“I’ll just be blunt. No one is ever going to accuse me of being a really good politician.”
Gov. John Hickenlooper’s response to a question about his leadership during the 2013 legislative session at a town hall in Craig last week came just two days before State Sen. Evie Hudak (D-Arvada) announced that she would resign her seat rather than face a recall election that would not only potentially unseat her, but swing the balance of the State Senate from a precarious 1-vote Democratic advantage to GOP control.
Democrats had held a 20-15 advantage after the 2012 election, but recalls in September ousted Senate President John Morse and Senator Angela Giron, leaving Democrats scrambling as they faced a possible third straight setback in as many months, with Hudak opponents poised to submit the necessary signatures for a recall election despite the use of scare tactics by Hudak supporters.
It was Hudak’s comments in March that put the legislator–and other members of the Democratic delegation, including the governor–on the hot seat during an already contentious debate over a handful of gun-oriented bills. Responding to a rape victim’s testimony on a proposed concealed-carry ban on college campuses, Hudak said:
“I just want to say that, actually statistics are not on your side even if you had a gun. And, chances are that if you would have had a gun, then he would have been able to get that from you and possibly use it against you.”
Even with Hudak’s departure, the Senate will remain in Democratic control. Hickenlooper thrived early on in his administration when the General Assembly had chambers divided between Republicans and Democrats, meaning few controversial bills hit his desk requiring either a signature or veto. An actual Hudak recall, with replacement by a Republican, might have lessened political pressures on the governor. If Democrats run another ‘dream session’ this year, the governor can’t return to the political center he used to enjoy and instead could be pulled further to the political left. As odd as it may seem, a Hudak loss could have been a political gift to Hickenlooper. But with both houses steering favorable Democratic bills to the floor, Hickenlooper’s role as legislative steward for his party’s goals–and possible curb to its excesses–remains a lingering question.
A question Hickenlooper attempted to answer in his visit to the Western Slope.
“My goal last session was to try to figure out–well, everyone said you have a Democratic House and a Democratic Senate–you’re going to have to veto a bunch of stuff. I said, if I’m any good, I’ll be able to negotiate the more negative portions of those bills out of them and get something in there that’s bearable. Some sort of compromise,” Hickenlooper said. The Governor did not veto a single bill passed in the 2013 session. For comparison, California Governor Jerry Brown managed to veto over 10 percent of the bills a unified legislature sent to him for final approval.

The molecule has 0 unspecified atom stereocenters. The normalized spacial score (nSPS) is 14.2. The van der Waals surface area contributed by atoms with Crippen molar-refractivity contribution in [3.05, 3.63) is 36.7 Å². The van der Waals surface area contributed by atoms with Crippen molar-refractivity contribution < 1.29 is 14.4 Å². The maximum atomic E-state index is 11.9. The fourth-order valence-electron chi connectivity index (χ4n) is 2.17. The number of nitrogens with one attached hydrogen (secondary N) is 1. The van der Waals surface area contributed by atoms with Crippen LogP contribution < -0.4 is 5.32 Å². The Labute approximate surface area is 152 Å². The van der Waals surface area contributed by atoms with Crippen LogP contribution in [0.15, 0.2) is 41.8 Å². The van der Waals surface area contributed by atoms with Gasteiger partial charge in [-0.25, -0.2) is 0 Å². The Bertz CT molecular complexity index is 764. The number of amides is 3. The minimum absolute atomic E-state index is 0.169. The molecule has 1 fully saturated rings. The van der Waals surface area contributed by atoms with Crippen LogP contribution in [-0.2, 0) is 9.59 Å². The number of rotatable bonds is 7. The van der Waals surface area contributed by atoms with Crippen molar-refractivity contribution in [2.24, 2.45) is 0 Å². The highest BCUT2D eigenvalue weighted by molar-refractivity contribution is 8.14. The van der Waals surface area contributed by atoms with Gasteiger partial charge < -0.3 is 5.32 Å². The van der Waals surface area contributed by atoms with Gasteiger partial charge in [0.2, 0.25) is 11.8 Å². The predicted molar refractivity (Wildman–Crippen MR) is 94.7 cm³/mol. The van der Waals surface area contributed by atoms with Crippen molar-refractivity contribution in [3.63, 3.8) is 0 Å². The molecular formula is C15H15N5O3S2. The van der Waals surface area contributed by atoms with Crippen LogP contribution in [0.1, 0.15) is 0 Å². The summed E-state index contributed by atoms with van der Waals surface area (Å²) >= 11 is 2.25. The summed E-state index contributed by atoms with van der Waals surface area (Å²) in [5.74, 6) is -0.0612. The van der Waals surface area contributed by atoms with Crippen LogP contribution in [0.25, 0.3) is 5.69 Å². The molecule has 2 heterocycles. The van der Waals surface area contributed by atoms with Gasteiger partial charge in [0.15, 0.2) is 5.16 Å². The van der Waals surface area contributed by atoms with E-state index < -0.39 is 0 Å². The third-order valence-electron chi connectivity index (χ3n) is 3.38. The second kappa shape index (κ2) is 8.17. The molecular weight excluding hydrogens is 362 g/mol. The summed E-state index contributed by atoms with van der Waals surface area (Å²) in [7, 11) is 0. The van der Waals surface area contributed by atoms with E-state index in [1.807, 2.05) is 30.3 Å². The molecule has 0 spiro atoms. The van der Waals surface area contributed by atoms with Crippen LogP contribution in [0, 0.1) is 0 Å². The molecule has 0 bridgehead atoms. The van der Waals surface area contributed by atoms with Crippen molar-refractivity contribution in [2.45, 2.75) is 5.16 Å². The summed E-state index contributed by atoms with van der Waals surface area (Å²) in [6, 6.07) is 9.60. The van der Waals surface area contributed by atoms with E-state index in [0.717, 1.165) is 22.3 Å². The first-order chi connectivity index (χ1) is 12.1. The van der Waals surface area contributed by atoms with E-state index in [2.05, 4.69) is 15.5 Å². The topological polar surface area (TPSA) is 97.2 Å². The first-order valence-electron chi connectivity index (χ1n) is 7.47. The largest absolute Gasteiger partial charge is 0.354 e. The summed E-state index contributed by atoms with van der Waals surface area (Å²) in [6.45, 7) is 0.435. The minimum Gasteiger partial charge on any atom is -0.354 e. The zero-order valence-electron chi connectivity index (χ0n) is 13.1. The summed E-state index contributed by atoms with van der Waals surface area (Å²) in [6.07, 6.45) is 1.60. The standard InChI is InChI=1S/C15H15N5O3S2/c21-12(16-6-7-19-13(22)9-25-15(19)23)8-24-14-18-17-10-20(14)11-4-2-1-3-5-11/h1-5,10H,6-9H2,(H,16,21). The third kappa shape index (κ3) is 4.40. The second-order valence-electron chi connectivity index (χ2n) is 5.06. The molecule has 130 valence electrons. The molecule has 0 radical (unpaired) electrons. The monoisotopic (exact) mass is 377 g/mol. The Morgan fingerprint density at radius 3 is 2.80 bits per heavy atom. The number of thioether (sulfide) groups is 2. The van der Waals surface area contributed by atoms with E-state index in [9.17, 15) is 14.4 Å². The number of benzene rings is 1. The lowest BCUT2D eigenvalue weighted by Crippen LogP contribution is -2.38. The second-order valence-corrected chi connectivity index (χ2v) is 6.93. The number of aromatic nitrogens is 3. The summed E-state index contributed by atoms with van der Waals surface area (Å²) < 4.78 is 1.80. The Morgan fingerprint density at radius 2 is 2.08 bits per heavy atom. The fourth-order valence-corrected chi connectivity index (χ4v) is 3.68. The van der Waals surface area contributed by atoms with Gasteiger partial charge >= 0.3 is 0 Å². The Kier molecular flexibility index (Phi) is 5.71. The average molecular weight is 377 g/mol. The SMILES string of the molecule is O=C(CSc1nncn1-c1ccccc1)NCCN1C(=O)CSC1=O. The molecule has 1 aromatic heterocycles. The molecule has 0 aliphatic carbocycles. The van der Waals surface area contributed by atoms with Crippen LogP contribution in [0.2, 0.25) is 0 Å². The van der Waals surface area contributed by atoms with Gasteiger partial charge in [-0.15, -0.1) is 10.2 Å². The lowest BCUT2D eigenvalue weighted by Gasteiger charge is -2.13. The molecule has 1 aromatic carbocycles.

“Once you start negotiating, sometimes on certain bills, you’re going to end up with a bill, no matter what the compromise is, that’s still a bad bill,” Hickenlooper admitted.
Hickenlooper himself pointed to the gun bills, and the background check extension in particular, as a place where his job as a politician, governor, and representative of the entire state converged. He felt that he had a much better job to do, particularly in communicating the effects of a bill that drew a lot of attention, and out-of-state interest, from both sides.
“I don’t think we did a very good job of communicating that,” Hickenlooper said, referring to the impact of a universal background check on catching criminals, one of the ostensible reasons for the bill.
“It became a big partisan battle around the Second Amendment. Certainly that was the last thing from my mind. We weren’t trying to take anybody’s guns away from them,” Hickenlooper explained, adding that both he and his son are gun enthusiasts and had recently completed hunter safety education courses.
With Democrats still in control in January 2014 and Hickenlooper facing reelection, the former geologist and restauranteur–Hickenlooper often speaks as governor from the perspective of his former occupations–faces an uncertain legislative session that could affect the outcome in November 2014.
Still, Hickenlooper remains upbeat.
“I’m learning as I go,” Hickenlooper said.
That play-it-by-ear strategy did not work well for the governor in 2013, after relatively smooth sailing through his first two years in the Governor’s Mansion, when the legislature was split.
The departure of Morse, Giron, and Hudak through recalls have dented the politician who once so easily deflected criticism as the quirky Mayor of Denver.
But while Hickenlooper faced the music–and the passion–of rural Coloradans at the Moffat County Fairgrounds last Monday, it wasn’t clear what tune would play in 2014.
Frank Moe, the owner of the Best Western in Craig who helped to petition the governor to travel to Moffat County, believes the tune is about to change. While the visit didn’t alter the governor’s position on issues like gun control or coal, he said, the effort was not fruitless. Turnout, Moe argued, showed that people are very interested in what is going on in Denver.
“This big of a group in this size of a community just shows that people are involved. So even though we might not have changed the governor’s mind, I think in 2014 we’re going to change the governor and have a new governor, because all of these people are going to be active,” Moe said.
“There is a difference between listening and turning that listening into positive action.”
Hickenlooper answers at the 5:48 mark:
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